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Helen Brooks, Penny Bee, and Anne Rogers

openended questions In-depth unstructured interview - content is guided by the interviewee in response to a general prompt Semi-structured interviews are the most commonly used type of interview and were used frequently in the EQUIP programme. By their nature, semistructured interviews are less confined than more formally structured ones and require more improvisation on the part of the interviewer, but they also allow pre-set questions relating to the research aims and objectives to be explored. Semi-structured interviews still require significant preparation to be

in A research handbook for patient and public involvement researchers
Helen Brooks, Penny Bee, and Anne Rogers

traditionally tested through replication. However, this is not possible with qualitative research due to the specific, context-dependent nature of the study design. Instead, careful attention is given to the context (both individual and societal) in which interviews are based and to the researchers carrying out the study. For example, the team should reflect on and make explicit any assumptions or bias they may bring to interviews. This can include theoretical positioning or any past experience that may have relevance. Here is an example of a reflexive statement about

in A research handbook for patient and public involvement researchers
Owen Price and Lauren Walker

means that John was also likely to be exposed to a second harm, having his confidentiality breached. Any study that has the potential to cause distress should have an approved protocol to minimise and manage distress should it arise. This should include the nature of the support to be provided both during and after participation, emphasising that participants can end participation without penalty and have their data destroyed. Importantly, the wellbeing of the participant must be prioritised over the scientific benefit of their continued participation (Mental Capacity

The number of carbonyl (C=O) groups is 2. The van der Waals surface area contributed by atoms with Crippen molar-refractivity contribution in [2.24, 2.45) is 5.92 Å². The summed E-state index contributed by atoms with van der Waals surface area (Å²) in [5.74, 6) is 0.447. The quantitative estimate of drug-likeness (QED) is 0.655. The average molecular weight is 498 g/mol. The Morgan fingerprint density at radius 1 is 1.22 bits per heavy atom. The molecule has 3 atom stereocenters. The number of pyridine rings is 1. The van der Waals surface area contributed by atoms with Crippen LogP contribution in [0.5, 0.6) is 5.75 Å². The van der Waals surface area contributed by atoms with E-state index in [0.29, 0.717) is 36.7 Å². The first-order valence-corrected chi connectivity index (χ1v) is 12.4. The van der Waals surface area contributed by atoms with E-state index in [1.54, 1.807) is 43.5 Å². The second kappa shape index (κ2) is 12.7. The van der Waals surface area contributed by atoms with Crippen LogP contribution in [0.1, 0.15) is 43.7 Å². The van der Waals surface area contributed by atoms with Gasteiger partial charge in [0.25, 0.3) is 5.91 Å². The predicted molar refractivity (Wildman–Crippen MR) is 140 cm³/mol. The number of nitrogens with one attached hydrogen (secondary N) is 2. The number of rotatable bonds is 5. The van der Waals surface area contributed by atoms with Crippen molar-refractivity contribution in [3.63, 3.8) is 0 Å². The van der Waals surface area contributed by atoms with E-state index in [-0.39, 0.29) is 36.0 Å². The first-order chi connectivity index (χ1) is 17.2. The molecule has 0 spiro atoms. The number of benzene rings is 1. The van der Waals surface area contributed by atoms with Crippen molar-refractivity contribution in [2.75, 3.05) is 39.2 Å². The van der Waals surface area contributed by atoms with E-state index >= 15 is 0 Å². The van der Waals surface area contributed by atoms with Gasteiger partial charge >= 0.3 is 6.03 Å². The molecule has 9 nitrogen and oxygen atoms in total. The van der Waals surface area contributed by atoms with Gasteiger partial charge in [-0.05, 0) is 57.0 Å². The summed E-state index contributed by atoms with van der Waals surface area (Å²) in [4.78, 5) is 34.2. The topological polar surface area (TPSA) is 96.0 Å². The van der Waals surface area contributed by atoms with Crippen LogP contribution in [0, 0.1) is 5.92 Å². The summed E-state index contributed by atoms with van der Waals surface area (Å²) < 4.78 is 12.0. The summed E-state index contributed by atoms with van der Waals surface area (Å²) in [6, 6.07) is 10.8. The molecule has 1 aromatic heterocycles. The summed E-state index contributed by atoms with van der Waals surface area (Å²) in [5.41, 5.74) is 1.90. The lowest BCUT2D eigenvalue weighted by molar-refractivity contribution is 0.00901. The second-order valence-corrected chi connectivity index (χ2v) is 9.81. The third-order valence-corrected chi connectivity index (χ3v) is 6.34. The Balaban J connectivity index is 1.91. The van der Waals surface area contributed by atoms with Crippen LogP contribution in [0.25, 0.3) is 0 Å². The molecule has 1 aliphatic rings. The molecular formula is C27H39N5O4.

in A research handbook for patient and public involvement researchers
Owen Price and Karina Lovell

within your sample will gradually begin to even out, until you have two equivalent groups to compare treatment effects. Study participants are randomly allocated to different treatment groups. Ideally, patients and researchers should remain unaware of which treatment was received until after the whole study is completed. All groups are treated identically except for the nature of the treatment or intervention they receive. 47 BEE (RESEARCH) PRINT.indd 47 A Research Handbook for Patient and Public Involvement Researchers Figure 12 Key features of RCTs The

in A research handbook for patient and public involvement researchers
Patrick Callaghan and Penny Bee

assumptions that should be met before the test is used. General factors that influence choice of statistical test include: • The research design • Sample size and sampling method • Number and nature of the independent and dependent variables • The spread and pattern of people’s responses to an outcome measure Quantitative data analyses allow researchers to make sense of numerical data gathered from research. Descriptive statistics are used to organise and describe data numerically often through showing measures of central tendency (e.g. mean, median, mode) or data spread

in A research handbook for patient and public involvement researchers